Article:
It fell down to two drawings after that, and only one in 2009, as
he did not feel at ease in controlling his pen.
to acrylic paint on canvas as a vehicle in 2003 in representational,
often figurative style. His departure in painting could be an idea,
an incident, a subject or a complex reference. Figurations started
to disappear gradually in 2006 and his work lost its link with the
world of images and became totally abstract in 2009. His abstractions
often have a narrative intention that may not be obvious to the
not hesitate to use different painting techniques on his canvas.
He applies paint generously with brush, knife, or directly from
the tube by dripping, dribbling and pattering, and always in a painterly
manner to exploit the visual expressive potential of colors.
dynamism of his paintings is revealed in the viscosity, speed and
impact of laying paint on canvas. The act of painting becomes a
psychophysical action, a storehouse of dynamic forces. His colors
are often loud, exhibiting physical truculence, as if he is tackling
the chaos of his subconscious to let out his buried impulses, and
find himself through the process of painting, until his painting
Some of Khalil's
paintings seem to be close to action paintings, where there are
neither straight lines nor geometric forms, only the dynamic energy
of color. His paintings are expressive, subjective and spontaneous
creations. They are emotional responses to his situation: a cultured,
intelligent, well-read and informed young man, positive and humane,
a free spirit, a gentleman, prisoner of his body. Painting has become
to Khalil like breathing. In the process of painting, he is searching
for his own vocabulary, to better express his ideas and feelings
about life, the world and the universe. It is an exhilarating adventure
of self-discovery, aiming at and reaching to the true image of his
multiple sclerosis with acrylics
Lebanese artist Khalil Mufarrij discusses his path from political
activism to art
By Sophia Tillie - The Daily Star
Vivid abstract paintings hang in each room of the Mufarrij house-hold
and it is surprising how they harmonize so subtly their elegant
traditional furniture. In a small back room furnished with a bed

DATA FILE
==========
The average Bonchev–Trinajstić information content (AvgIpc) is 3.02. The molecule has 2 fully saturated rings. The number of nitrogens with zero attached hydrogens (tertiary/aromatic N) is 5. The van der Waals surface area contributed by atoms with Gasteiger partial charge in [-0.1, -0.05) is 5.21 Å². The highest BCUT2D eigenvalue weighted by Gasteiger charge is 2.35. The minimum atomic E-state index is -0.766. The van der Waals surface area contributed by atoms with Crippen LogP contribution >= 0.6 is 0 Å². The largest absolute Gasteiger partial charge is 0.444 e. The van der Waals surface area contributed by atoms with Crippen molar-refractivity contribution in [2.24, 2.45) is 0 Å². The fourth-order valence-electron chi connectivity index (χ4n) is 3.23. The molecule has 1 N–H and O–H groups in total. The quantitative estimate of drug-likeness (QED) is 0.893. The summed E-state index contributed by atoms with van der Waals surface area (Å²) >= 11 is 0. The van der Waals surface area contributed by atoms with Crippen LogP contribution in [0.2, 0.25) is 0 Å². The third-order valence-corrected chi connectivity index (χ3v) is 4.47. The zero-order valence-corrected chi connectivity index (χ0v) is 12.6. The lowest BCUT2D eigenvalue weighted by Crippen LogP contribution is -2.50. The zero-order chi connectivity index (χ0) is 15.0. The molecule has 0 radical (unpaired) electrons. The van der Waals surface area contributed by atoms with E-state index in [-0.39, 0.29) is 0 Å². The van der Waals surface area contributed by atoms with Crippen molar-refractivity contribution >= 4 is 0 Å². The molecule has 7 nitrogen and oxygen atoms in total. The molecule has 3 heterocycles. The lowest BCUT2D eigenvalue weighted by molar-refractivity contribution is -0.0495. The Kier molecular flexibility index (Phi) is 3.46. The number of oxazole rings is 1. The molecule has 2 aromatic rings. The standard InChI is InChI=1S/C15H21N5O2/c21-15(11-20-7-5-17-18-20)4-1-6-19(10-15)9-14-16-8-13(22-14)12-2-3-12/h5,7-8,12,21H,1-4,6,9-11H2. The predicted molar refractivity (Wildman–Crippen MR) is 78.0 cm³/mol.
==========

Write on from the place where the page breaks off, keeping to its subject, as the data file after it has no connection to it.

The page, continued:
and a desk, Khalil Muffarij sits by the window, speaking with elegant,
gentle gestures. Mufarrij was born in Beirut in 1947, the youngest
and only son. As a young man he was an idealist and a committed
Arab nationalist activist who felt that the Arab homeland needs
to be modernized by revolutionary means. His role model was Kamal
Ataturk, the founder of the Turkish republic.
At 17, Mufarrij
and some fellow AUB students founded the political movement Al-Shaab
al-Raii (the idea-holders), which later developed into a broad-based
his BA in political science at the American University of Beirut
in 1973. One semester before graduation, however, he was diagnosed
with multiple sclerosis. This did not prevent his pursuing work
in the Middle East and Europe but the MS's creeping symptoms prevented
his traveling to the U.S. and gradually bound him to this Broumana
in 1998, he chose a path of self-discovery through painting. "Happiness,
anger, sorrow, contradictory feelings, "Mufarrij says when
asked how he feels about his illness. "This is how I feel."
It's hard to
find any traces of anger and sorrow in his paintings, which radiate
luminosity of color and dynamism.
paint, I do what I feel," he explains, "I start with the
colors and don't plan. I once drew and planned with pencil and then
I got stuck… so this was the first and last time I planned. Now
I let myself really feel my freedom."
little formal instruction in the arts and his early works were pencil
and pen-and-ink drawings on paper, mostly portraits. His drawings
were personal commentaries, both descriptive and suggestive, but
always perfectly coherent.
He started experimenting
with oil pastels in 2001 using them in some of this works in 2002.
He was prolific from 1998 until 2002, completing an average of 17
pieces a year. After that he lost easy control of his pen and he